What links Jennifer Lopez, Tobey Maguire, and Ellen DeGeneres? The answer is that all three of them follow a vegan diet. If celebrities endorsing a diet leave you unimpressed, that’s understandable.
In this instance, however, veganism has the hard facts to support its increasingly high profile and is becoming a major global trend due to its benefits in terms of sustainability and in terms of health.
The meat industry is losing ground
While plenty of people still eat meat, even those who do are often becoming more open to eating meals without it. There are many reasons for this. One is that even cheaper cuts of meat are typically more expensive than other food products such as fruit and vegetables.
As a corollary to this, meat produced to a high standard of animal welfare tends to carry a significant price premium, which means that meat eaters who are concerned about animal welfare may choose to forgo eating meat regularly so that they can afford meat produced more ethically.
Likewise, there is growing awareness of the fact that meat production is a hugely inefficient use of agricultural land and that therefore sustainability considerations point to a diet based at least mostly, if not completely on plant foods.
The health benefits of veganism are becoming more apparent
All the benefits mentioned so far have essentially been benefits for the planet and animal welfare and many vegans, including celebrity vegans, cite this fact as being at the forefront of their decision to adopt a vegan diet.
For years, however, veganism was viewed with suspicion from a health perspective with the meat and dairy industries both pushing hard to convince the public that their products were necessary to fulfill the human body’s need for protein, iron, and, in the case of dairy, calcium.
The problem with this tactic, however, was that veganism began to be adopted by elite athletes, who, of all people, understand the importance of nutrition and need the highest-quality fuel for their bodies.
When the likes of Olympic gold rowing champion David Smith, tennis stars Venus and Serena Williams, and NFL linesman David Carter all beat the meat-eating competition while eating vegan diets, it’s a bit hard to argue that veganism is unhealthy.
When vegans consistently reach the upper ranks of ironman competitions and bodybuilding, it’s a bit of a challenge to claim that vegans lack protein, iron, and calcium.
Vegan cooking is becoming more accessible
For decades much western cooking has been based around the concept of “meat and two vegs”, but actually, in historical terms, this is a fairly recent development.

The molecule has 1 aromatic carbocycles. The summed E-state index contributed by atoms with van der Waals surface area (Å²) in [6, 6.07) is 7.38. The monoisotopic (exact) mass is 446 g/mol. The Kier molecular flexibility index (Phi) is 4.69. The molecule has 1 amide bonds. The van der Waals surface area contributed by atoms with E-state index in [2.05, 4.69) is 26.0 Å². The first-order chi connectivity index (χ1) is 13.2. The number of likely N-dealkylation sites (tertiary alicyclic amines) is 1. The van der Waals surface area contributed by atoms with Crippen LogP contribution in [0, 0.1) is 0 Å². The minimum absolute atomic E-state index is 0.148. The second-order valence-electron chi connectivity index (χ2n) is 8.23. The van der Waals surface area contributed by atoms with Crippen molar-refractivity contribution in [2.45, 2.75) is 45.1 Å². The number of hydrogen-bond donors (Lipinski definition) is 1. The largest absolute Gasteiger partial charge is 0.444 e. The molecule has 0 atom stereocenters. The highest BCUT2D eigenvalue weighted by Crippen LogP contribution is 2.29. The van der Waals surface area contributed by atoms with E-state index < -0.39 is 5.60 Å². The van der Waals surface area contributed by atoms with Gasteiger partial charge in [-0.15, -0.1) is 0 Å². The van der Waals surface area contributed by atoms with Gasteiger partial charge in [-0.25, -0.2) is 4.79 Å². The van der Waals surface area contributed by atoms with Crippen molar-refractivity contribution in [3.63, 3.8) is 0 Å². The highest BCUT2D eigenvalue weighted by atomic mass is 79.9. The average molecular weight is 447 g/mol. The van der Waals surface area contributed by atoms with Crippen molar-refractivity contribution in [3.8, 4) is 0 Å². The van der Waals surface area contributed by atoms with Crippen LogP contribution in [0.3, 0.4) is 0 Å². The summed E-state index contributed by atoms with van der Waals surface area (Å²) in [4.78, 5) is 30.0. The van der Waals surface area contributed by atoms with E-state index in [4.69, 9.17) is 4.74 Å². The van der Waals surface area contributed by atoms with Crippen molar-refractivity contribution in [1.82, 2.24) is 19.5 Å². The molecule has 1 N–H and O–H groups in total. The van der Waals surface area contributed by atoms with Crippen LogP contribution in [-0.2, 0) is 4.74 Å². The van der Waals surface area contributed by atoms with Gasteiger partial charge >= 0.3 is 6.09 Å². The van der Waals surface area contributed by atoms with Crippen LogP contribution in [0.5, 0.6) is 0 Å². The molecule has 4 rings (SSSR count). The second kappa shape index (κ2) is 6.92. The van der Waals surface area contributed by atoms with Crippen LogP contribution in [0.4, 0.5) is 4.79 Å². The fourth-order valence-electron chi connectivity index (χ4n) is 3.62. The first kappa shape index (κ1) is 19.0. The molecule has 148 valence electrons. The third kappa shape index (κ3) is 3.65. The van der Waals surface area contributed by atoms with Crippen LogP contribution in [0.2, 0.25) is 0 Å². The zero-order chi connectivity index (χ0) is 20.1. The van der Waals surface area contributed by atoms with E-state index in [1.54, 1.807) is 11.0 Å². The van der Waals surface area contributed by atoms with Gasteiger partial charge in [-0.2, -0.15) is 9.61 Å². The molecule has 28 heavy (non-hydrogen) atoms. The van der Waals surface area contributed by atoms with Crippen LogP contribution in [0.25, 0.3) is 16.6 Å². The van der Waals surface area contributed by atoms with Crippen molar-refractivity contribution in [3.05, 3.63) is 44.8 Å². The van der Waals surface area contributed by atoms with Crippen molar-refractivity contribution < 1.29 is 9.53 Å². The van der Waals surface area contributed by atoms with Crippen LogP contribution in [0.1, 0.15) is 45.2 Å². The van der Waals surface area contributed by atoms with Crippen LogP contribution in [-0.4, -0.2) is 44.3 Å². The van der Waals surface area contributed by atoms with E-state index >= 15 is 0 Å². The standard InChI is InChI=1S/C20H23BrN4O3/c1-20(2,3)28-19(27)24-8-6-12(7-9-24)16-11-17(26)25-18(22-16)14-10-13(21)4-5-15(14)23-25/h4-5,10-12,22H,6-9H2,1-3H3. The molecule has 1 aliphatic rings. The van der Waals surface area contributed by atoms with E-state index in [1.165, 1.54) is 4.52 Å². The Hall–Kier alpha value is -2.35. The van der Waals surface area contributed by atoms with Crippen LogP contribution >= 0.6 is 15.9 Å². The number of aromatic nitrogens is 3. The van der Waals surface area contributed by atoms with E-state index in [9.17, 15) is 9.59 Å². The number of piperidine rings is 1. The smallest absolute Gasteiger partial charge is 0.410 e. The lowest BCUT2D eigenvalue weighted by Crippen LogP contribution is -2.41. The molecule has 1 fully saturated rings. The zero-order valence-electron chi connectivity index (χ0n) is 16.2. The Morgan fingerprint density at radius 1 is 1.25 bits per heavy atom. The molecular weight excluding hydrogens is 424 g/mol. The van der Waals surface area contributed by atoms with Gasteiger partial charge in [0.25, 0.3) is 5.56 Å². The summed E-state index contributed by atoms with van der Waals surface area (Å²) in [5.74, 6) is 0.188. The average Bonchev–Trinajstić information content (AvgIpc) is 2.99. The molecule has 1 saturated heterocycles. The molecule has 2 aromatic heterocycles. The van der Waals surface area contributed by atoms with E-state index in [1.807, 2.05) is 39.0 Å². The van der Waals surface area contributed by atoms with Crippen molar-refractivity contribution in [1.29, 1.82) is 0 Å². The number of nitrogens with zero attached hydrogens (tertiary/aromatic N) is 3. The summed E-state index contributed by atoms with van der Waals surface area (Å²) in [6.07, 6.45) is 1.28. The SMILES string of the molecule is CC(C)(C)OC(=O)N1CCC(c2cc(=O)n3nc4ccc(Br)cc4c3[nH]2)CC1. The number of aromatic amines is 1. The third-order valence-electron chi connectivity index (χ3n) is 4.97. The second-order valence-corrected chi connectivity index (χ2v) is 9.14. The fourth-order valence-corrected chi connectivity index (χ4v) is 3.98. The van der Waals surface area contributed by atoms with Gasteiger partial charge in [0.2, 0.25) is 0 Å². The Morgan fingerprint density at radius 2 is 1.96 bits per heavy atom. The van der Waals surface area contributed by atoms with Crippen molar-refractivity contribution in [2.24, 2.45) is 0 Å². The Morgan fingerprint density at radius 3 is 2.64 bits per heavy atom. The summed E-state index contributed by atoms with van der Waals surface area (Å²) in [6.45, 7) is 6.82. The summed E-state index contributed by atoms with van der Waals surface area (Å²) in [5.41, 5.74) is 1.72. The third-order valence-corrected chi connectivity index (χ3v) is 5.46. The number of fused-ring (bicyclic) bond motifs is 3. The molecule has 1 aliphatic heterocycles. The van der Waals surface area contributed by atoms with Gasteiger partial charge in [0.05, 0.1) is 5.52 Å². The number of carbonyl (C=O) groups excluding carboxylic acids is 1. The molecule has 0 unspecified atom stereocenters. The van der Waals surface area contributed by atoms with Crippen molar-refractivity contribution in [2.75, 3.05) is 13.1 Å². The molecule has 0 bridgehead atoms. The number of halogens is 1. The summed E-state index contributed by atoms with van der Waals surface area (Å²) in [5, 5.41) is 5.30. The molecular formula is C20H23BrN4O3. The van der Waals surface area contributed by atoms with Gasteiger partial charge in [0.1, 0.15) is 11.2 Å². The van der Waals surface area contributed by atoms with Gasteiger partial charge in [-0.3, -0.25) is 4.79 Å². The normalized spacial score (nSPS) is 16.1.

Up until very recently, meat was a luxury and there were often also religious rules about what meats could be consumed and when.
Only the very rich ate meat regularly, poorer people were often de facto vegetarians or even sometimes vegans, purely because the meat was too expensive for them to eat regularly if at all.
Hence, in many ways, modern vegans are simply reworking a historical tradition for the modern world.
At the same time, however, veganism is very different from much of modern, western cooking, even vegetarian cooking, which may rely on dairy to add richness and flavor.
Fortunately, help is at hand.
The fact that veganism is now coming into the mainstream means that there is much more in the way of resources such as cookery books and video tutorials.
There are now also real-life cookery classes that focus purely on vegan cooking and these can be an excellent introduction to veganism or a way for established vegans to broaden their culinary horizons and enhance their skills.
If you’re concerned about how to manage your meal planning when you become vegan or you need to plan meals around a combination of vegans and non-vegans, then getting help from a professional consultant could be a great investment.
You’ll have help from someone who understands both cooking and nutrition and can give advice that is specifically tailored to your needs and wants.
Finally, if you’re already a catering professional yourself, then expanding your skills with vegan cooking classes and consulting could go a long way to enhance your employability and/or your business.
The growth of veganism presents restaurants and catering companies (and the people who own, run, and staff them) with a very exciting new opportunity.